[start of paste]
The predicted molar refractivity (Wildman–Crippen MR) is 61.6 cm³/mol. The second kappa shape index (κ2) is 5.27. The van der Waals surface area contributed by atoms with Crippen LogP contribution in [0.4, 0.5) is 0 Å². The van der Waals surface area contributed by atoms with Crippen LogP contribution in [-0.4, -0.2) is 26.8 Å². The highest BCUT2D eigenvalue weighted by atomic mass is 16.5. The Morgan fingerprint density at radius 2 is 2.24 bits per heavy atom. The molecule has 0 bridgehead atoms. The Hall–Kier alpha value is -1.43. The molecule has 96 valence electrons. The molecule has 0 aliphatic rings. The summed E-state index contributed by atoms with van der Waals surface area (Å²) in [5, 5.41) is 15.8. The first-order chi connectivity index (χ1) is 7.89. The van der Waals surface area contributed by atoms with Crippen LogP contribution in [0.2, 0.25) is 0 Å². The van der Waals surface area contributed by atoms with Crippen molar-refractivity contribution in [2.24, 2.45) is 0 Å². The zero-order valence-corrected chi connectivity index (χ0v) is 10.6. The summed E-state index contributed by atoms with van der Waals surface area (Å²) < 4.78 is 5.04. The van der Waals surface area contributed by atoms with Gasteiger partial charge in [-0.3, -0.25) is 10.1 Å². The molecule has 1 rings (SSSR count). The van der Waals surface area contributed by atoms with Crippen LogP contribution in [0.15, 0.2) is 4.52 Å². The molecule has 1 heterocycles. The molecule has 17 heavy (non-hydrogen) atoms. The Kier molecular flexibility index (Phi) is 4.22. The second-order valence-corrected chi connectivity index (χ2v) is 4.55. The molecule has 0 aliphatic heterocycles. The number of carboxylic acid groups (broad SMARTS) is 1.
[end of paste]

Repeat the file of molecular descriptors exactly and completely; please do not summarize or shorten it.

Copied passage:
The predicted molar refractivity (Wildman–Crippen MR) is 61.6 cm³/mol. The second kappa shape index (κ2) is 5.27. The van der Waals surface area contributed by atoms with Crippen LogP contribution in [0.4, 0.5) is 0 Å². The van der Waals surface area contributed by atoms with Crippen LogP contribution in [-0.4, -0.2) is 26.8 Å². The highest BCUT2D eigenvalue weighted by atomic mass is 16.5. The Morgan fingerprint density at radius 2 is 2.24 bits per heavy atom. The molecule has 0 bridgehead atoms. The Hall–Kier alpha value is -1.43. The molecule has 96 valence electrons. The molecule has 0 aliphatic rings. The summed E-state index contributed by atoms with van der Waals surface area (Å²) in [5, 5.41) is 15.8. The first-order chi connectivity index (χ1) is 7.89. The van der Waals surface area contributed by atoms with Crippen LogP contribution in [0.2, 0.25) is 0 Å². The van der Waals surface area contributed by atoms with Crippen molar-refractivity contribution in [2.24, 2.45) is 0 Å². The zero-order valence-corrected chi connectivity index (χ0v) is 10.6. The summed E-state index contributed by atoms with van der Waals surface area (Å²) < 4.78 is 5.04. The van der Waals surface area contributed by atoms with Gasteiger partial charge in [-0.3, -0.25) is 10.1 Å². The molecule has 1 rings (SSSR count). The van der Waals surface area contributed by atoms with Crippen LogP contribution in [0.15, 0.2) is 4.52 Å². The molecule has 1 heterocycles. The molecule has 17 heavy (non-hydrogen) atoms. The Kier molecular flexibility index (Phi) is 4.22. The second-order valence-corrected chi connectivity index (χ2v) is 4.55. The molecule has 0 aliphatic heterocycles. The number of carboxylic acid groups (broad SMARTS) is 1.